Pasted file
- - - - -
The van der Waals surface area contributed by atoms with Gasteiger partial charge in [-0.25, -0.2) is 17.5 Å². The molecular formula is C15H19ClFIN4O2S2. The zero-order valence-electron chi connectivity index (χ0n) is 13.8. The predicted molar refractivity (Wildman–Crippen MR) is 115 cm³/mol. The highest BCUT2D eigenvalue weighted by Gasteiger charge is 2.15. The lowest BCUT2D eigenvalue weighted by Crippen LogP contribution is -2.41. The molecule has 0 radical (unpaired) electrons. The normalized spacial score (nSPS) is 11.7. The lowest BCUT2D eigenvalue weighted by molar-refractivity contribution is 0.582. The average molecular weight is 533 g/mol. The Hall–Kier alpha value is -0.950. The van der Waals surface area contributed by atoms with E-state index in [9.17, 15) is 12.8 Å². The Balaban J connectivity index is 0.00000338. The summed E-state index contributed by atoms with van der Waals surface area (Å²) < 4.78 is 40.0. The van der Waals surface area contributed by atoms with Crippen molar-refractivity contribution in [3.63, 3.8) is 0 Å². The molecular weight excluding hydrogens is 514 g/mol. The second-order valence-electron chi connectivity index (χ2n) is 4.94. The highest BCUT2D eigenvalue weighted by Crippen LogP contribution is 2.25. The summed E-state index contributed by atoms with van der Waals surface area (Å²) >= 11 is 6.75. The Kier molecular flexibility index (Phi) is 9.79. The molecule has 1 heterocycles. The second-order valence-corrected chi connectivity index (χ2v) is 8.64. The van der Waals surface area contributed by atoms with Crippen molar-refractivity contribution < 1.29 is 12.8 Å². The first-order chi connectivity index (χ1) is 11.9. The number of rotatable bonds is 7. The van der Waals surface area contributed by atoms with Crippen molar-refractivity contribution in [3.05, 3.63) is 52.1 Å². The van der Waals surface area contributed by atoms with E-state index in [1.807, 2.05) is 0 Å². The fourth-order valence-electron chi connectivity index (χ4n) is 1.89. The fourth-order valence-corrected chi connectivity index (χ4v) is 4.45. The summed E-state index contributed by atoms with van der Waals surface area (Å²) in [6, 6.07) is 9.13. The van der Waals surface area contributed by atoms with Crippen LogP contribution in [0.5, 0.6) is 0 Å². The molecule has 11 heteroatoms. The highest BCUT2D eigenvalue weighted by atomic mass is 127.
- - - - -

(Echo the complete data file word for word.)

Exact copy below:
The van der Waals surface area contributed by atoms with Gasteiger partial charge in [-0.25, -0.2) is 17.5 Å². The molecular formula is C15H19ClFIN4O2S2. The zero-order valence-electron chi connectivity index (χ0n) is 13.8. The predicted molar refractivity (Wildman–Crippen MR) is 115 cm³/mol. The highest BCUT2D eigenvalue weighted by Gasteiger charge is 2.15. The lowest BCUT2D eigenvalue weighted by Crippen LogP contribution is -2.41. The molecule has 0 radical (unpaired) electrons. The normalized spacial score (nSPS) is 11.7. The lowest BCUT2D eigenvalue weighted by molar-refractivity contribution is 0.582. The average molecular weight is 533 g/mol. The Hall–Kier alpha value is -0.950. The van der Waals surface area contributed by atoms with E-state index in [9.17, 15) is 12.8 Å². The Balaban J connectivity index is 0.00000338. The summed E-state index contributed by atoms with van der Waals surface area (Å²) < 4.78 is 40.0. The van der Waals surface area contributed by atoms with Crippen molar-refractivity contribution in [3.63, 3.8) is 0 Å². The molecular weight excluding hydrogens is 514 g/mol. The second-order valence-electron chi connectivity index (χ2n) is 4.94. The highest BCUT2D eigenvalue weighted by Crippen LogP contribution is 2.25. The summed E-state index contributed by atoms with van der Waals surface area (Å²) >= 11 is 6.75. The Kier molecular flexibility index (Phi) is 9.79. The molecule has 1 heterocycles. The second-order valence-corrected chi connectivity index (χ2v) is 8.64. The van der Waals surface area contributed by atoms with Crippen molar-refractivity contribution < 1.29 is 12.8 Å². The first-order chi connectivity index (χ1) is 11.9. The number of rotatable bonds is 7. The van der Waals surface area contributed by atoms with Crippen molar-refractivity contribution in [3.05, 3.63) is 52.1 Å². The van der Waals surface area contributed by atoms with E-state index in [1.807, 2.05) is 0 Å². The fourth-order valence-electron chi connectivity index (χ4n) is 1.89. The fourth-order valence-corrected chi connectivity index (χ4v) is 4.45. The summed E-state index contributed by atoms with van der Waals surface area (Å²) in [6, 6.07) is 9.13. The van der Waals surface area contributed by atoms with Crippen LogP contribution in [0.5, 0.6) is 0 Å². The molecule has 11 heteroatoms. The highest BCUT2D eigenvalue weighted by atomic mass is 127.